What We're Watching & What We' re Ignoring

WHAT WE'RE WATCHING

DR Congo – As we wrote last Friday, tensions are rising in advance of the results of an election marred by suspicions of rampant cheating in favor of Emmanuel Ramazani Shadary, outgoing President Joseph Kabila's handpicked successor.


The anxiety spiked again on Sunday when election officials announced that nearly half of votes remain uncounted and that the country must wait another week for preliminary results. The opposition worries that the government is simply delaying in preparation for the resulting fury—and probably violence—when Shadary is ultimately announced as the hotly disputed winner.

Withdrawal from withdrawal in Syria? Over the weekend, US National Security Adviser John Bolton said that US troops supporting Kurdish fighters in Syria would not in fact be withdrawn until Washington has secured a promise from Turkey not to attack the Kurds afterwards. But Ankara sees the Syrian Kurdish fighters as one and the same with the domestic Kurdish rebels whom Turkey, along with the rest of NATO, consider to be terrorists. Turkish President Recep Erdogan will want to preserve flexibility to prevent the establishment of a formal Kurdish enclave just across its frontier with Northern Syria.

WHAT WE'RE IGNORING

The difference between concrete and steel – The US government remains partially shut down as President Trump digs in on his demand that Congress fund a $5 billion wall at the southern border, while Democrats who now control the House of Representatives say no way. Over the weekend, Trump offered Democrats a compromise: it can be made of steel, he said, rather than concrete. Given that just weeks ago he proposed a barrier of "artistically designed steel slats," we don't think this is "material" progress. Let's see what he says during his prime time address this evening.

The Indies Short-Tailed Cricket – Back in 2016, diplomats stationed at the US embassy in Havana began hearing strange chips, hums, and other noises while suffering from vertigo, dizziness, painful ringing in the ears, and even in some cases suspected brain damage. Speculation abounded that the Cubans, or maybe the Russians, were behind the mystery noise – sonic weapons, was the theory. No concrete evidence was ever found. But scientists who this week analyzed a recording of the offending frequencies think the noise on the tape could be a diminutive Caribbean cricket known for its shrill trill. This mystery is far from solved, and we would be very surprised if the dozens of documented injuries were all down to this one insect. For now we are ignoring the critter, with all due respect to Anurogryllus celerinictus. (Say it aloud. Try.)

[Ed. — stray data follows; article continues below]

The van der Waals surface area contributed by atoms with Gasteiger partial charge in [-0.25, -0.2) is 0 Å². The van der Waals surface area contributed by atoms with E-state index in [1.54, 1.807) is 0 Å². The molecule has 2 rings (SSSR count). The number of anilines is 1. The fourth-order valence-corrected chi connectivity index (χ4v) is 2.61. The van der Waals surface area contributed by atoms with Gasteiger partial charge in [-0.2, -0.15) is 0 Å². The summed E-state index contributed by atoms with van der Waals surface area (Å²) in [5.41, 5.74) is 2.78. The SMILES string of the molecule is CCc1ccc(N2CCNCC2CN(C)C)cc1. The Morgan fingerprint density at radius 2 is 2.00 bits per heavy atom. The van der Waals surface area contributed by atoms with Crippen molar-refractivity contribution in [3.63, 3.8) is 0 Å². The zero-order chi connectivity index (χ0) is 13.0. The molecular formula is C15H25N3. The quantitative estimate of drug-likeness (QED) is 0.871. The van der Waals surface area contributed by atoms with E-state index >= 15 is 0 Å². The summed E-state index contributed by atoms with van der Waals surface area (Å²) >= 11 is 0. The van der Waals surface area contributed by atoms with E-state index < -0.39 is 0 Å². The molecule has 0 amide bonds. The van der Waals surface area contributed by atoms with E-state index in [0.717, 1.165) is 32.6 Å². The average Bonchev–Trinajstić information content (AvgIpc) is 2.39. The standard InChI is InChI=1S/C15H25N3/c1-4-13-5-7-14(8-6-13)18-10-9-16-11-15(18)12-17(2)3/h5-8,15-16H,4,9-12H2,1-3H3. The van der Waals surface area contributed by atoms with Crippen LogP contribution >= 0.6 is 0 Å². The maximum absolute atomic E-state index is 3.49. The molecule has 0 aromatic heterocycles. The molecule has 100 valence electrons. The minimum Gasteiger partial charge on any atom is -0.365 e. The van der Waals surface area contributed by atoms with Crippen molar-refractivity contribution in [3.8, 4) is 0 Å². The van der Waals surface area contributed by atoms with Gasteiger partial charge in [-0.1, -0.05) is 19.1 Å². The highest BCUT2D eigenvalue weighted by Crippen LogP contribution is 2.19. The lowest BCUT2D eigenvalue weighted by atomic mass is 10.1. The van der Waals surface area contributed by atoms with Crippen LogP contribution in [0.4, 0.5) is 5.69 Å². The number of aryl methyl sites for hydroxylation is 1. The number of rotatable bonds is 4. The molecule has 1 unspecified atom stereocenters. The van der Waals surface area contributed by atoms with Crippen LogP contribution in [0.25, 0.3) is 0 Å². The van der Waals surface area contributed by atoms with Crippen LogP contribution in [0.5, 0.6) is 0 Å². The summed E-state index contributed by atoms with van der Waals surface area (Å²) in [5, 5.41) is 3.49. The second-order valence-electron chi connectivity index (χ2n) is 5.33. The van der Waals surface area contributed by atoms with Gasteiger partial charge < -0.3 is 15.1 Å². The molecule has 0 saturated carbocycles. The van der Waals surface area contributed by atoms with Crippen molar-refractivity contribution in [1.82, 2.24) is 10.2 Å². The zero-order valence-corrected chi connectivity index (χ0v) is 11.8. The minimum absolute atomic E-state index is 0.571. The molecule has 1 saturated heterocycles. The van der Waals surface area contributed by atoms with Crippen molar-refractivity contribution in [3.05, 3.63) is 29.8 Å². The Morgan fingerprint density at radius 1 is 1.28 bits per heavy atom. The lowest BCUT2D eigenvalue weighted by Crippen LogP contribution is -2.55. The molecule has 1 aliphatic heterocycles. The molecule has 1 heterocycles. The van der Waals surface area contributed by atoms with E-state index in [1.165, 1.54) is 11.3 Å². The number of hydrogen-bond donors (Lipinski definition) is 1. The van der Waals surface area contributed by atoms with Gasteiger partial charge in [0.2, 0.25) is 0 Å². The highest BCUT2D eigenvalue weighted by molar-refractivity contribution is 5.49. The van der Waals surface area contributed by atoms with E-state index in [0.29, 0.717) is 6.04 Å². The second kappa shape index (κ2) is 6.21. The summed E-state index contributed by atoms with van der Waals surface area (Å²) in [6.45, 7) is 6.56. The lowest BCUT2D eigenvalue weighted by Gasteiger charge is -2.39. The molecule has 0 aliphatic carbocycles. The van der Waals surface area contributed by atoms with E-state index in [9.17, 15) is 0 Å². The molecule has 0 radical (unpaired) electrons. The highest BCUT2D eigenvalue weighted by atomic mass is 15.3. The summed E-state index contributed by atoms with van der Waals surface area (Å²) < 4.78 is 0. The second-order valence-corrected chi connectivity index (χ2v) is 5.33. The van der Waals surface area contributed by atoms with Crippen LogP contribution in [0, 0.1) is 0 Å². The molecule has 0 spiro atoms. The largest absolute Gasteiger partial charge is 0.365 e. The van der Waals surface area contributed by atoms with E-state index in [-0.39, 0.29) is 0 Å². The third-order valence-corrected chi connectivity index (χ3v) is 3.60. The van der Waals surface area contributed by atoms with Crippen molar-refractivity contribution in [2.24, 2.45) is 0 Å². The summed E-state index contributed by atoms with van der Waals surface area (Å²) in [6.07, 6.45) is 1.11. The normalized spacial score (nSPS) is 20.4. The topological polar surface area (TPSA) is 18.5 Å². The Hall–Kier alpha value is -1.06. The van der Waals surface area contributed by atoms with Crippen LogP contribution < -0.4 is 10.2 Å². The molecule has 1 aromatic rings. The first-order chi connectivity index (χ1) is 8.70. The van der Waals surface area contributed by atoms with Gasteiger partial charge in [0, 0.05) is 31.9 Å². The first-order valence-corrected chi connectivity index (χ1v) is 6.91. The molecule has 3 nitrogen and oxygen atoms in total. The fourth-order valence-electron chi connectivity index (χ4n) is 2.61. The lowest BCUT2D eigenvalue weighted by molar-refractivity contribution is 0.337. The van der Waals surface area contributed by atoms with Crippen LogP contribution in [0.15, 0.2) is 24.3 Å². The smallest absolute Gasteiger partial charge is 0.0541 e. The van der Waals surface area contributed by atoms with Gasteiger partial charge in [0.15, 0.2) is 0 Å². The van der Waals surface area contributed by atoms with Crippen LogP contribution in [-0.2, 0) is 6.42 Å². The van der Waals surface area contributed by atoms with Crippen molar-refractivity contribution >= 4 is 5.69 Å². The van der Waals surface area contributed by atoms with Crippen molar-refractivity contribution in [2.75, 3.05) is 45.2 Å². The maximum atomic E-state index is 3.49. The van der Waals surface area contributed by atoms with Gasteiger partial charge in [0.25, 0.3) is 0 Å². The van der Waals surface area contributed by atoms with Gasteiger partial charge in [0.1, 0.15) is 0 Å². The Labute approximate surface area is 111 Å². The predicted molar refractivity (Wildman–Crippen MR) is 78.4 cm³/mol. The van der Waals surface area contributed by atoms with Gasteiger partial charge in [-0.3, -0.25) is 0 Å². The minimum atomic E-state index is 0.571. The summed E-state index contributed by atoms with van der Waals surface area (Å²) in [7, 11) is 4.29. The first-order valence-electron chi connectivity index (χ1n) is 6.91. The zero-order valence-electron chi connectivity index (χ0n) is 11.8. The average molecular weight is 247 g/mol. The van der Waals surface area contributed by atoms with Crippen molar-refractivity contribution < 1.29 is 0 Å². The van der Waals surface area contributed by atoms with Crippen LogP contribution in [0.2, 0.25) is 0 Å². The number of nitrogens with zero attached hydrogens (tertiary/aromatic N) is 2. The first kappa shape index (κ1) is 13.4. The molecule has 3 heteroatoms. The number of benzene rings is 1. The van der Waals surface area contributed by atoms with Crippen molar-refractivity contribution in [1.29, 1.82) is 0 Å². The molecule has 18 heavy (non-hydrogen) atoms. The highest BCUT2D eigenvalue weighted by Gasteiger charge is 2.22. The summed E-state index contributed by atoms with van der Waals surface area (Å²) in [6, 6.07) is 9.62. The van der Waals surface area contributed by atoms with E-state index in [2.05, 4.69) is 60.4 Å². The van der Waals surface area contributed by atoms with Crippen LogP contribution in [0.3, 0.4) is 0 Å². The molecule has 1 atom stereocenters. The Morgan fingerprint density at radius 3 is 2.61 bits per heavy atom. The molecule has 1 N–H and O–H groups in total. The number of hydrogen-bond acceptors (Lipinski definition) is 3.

The 10-year challenge might actually be an attempt to improve facial recognition technology.

It's Tech in 60 Seconds with Nicholas Thompson!


And go deeper on topics like cybersecurity and artificial intelligence at Microsoft Today in Technology.

"Many forms of government have been tried, and will be tried in this world of sin and woe. No one pretends that democracy is perfect or all-wise. Indeed it has been said that democracy is the worst form of Government except for all those other forms that have been tried from time to time." So said Winston Churchill in November 1947, a time when Soviet Communism was beginning to offer the world a new alternative.

Read Now Show less

My high school history teacher Dr. Cohen once told me, as we shuffled through the school cafeteria, that computers would one day make socialism viable. Given that the Soviet collapse had already happened, and that Super Nintendo still seemed vastly more magical than anything you could put on your desk, this seemed far-fetched.

Read Now Show less

WHAT WE'RE WATCHING

Syria ISIS attack A suicide bombing in Syria claimed by ISIS killed 14 people including four Americans this week. Two questions we'll be watching: Will this attack impact the pace of President Trump's ordered withdrawal of US troops from Syria, and is the bombing part of a broader ISIS strategy to launch a wave of new attacks as US troops depart?

Read Now Show less